Whey Too Much Protein?



I’m sure many of you who go to the gym can relate to a familiar scene: guys and girls coming out of the weight room, filling up a bottle with water and some type of powder, shake mixing and drinking this mystery beverage that resembles watered down chocolate milk. You’ve probably even overheard the same people talking about gains and their favorite supplements to take.

So what’s in this mystery drink? In this case, the answer is usually protein powder.

First, let’s talk about protein and its functions. Your entire body is made up of proteins—from the hair on your head to the muscles in your toes. It’s a key macronutrient that serves a multitude of functions. It’s essential for muscle growth, catalyzing metabolic reactions, and DNA replication, just to name a few. Proteins consist of a chain of amino acids, also called peptides, with each amino acid being individually unique.

As humans, we need a total of 20 amino acids. There are 11 amino acids that we can make in our body (called nonessential amino acids). There are some that we cannot make, and we refer to these as the 9 essential amino acids. These can be obtained from the food we eat. The essential amino acids are extremely important for fueling our muscles and bodies on a daily basis.

Where does protein powder fit into this?

Well, you can think of protein powder as a “powder form” of these 9 essential amino acids. It comes in a variety of forms, with the most common being whey, soy and casein. Whey and casein are proteins found in milk and dairy products. Both are considered complete protein, with whey being fast absorbing in the body, while casein is slow absorbing. This makes the ever-popular whey protein great to consume after strength training to quickly re-fuel your muscles. Casein protein is better to consume as a meal replacement, because it will slowly digest in the body to keep you full and focused throughout the day. Lastly, soy protein is a plant-based protein that comes from soybeans. The protein from these legumes is low in fat and a great protein source for vegans and vegetarians.

When is protein powder a useful dietary supplement?

According to the Recommended Dietary Allowances (RDAs), released by The Food and Nutrition Board of the National Academy of Sciences, the RDA for protein is 0.8 grams/kilogram of body weight.  This is the “average daily dietary intake of a nutrient that is sufficient to meet the requirement of nearly all (97-98%) healthy persons.”  That means the average American man needs about 56 grams/day, and the average American woman needs about 46 grams/day.  To visualize, one egg, a lean 3-4 oz. chicken breast, and a 3-4 oz. piece of fish combined are around 50 grams of protein, about what the average woman needs daily.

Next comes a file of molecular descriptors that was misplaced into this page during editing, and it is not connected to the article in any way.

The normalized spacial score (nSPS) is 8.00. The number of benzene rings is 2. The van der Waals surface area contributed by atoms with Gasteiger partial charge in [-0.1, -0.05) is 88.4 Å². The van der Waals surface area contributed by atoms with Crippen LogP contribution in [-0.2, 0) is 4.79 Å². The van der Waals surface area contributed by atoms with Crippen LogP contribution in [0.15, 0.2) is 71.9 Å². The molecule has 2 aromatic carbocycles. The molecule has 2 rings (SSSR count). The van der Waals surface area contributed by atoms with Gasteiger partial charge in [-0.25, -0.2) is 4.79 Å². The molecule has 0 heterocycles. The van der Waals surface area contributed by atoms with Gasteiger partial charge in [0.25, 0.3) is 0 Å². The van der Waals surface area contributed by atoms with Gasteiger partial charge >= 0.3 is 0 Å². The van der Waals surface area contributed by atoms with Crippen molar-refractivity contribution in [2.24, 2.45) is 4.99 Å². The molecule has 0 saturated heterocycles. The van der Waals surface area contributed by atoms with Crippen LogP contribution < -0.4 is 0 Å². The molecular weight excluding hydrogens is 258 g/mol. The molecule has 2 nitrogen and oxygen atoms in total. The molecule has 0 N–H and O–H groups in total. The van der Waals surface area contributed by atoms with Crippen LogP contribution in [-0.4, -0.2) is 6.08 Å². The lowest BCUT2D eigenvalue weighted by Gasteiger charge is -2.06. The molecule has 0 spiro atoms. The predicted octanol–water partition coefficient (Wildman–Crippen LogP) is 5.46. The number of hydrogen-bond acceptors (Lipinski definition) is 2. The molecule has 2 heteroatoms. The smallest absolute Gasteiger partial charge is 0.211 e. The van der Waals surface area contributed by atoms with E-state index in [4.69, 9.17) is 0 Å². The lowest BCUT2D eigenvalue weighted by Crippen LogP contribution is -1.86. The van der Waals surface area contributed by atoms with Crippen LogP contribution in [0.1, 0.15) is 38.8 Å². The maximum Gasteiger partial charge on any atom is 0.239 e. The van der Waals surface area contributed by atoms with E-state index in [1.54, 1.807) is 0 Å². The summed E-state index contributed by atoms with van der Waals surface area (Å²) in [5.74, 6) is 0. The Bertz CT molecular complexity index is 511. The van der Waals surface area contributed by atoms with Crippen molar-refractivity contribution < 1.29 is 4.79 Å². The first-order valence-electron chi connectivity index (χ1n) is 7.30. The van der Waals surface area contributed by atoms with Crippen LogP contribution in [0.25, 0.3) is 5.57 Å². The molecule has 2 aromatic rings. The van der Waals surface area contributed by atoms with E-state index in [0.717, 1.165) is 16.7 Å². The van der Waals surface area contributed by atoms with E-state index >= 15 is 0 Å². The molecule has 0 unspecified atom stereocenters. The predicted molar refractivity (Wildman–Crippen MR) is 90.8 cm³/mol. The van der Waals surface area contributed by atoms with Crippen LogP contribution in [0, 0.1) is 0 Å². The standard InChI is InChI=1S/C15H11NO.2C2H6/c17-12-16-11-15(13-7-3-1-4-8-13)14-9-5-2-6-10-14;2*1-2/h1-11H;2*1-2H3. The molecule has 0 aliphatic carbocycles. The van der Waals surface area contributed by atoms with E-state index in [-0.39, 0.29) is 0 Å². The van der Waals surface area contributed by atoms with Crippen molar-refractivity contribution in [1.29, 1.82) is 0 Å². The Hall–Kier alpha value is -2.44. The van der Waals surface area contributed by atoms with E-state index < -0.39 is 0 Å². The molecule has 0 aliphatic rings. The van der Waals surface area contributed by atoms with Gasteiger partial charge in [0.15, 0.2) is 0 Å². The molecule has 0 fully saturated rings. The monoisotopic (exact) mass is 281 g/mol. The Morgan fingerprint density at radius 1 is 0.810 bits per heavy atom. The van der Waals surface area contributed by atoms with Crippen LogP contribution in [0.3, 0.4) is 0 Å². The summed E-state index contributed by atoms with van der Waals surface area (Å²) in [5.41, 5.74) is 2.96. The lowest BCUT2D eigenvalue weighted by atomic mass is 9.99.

The average person likely has no need for protein supplementation. But if you fall under one of the following categories, you may consider additional supplementation from protein powder.

  • During a period of growth. Teenagers, who are still growing, may not get enough protein, or tend to consume protein rich foods that are also higher in saturated fat. Efforts to educate these consumers on healthy eating can help; a protein supplement is typically unnecessary.
  • If you’re weight lifting. If you’re resistance training, your body will require an increase in protein to aid in muscle recovery. Consuming adequate protein in a snack that also contains carbohydrate [think chocolate milk or peanut butter on whole grain] within 1 hour of your workout will most effectively help with muscle recovery.
  • If you’re recovering from an injury or suffering an illness. Protein is the foundation of scar tissue, and once an injury occurs, protein needs dramatically increase to help repair the damage. Anytime the human body must rebuild for any reason, including during the time one has a cold or flu, protein needs are elevated.
  • If you’re vegan or vegetarian. Vegan and vegetarian diets sometimes eliminate a lot of meat, eggs and dairy sources of protein. Adding protein powder to a snack or smoothie helps, but optimal protein sources for vegan diets should continue to be proteins like tofu, beans, nuts, seeds.

Protein is an extremely important macronutrient, not only in the diet, but for many biochemical processes in the body. Eating a healthy balanced diet, as recommended by myplate.gov, is the preferred method for getting nutrients. There may be a time when protein supplementation is required, however always speak with your healthcare professional beforehand.

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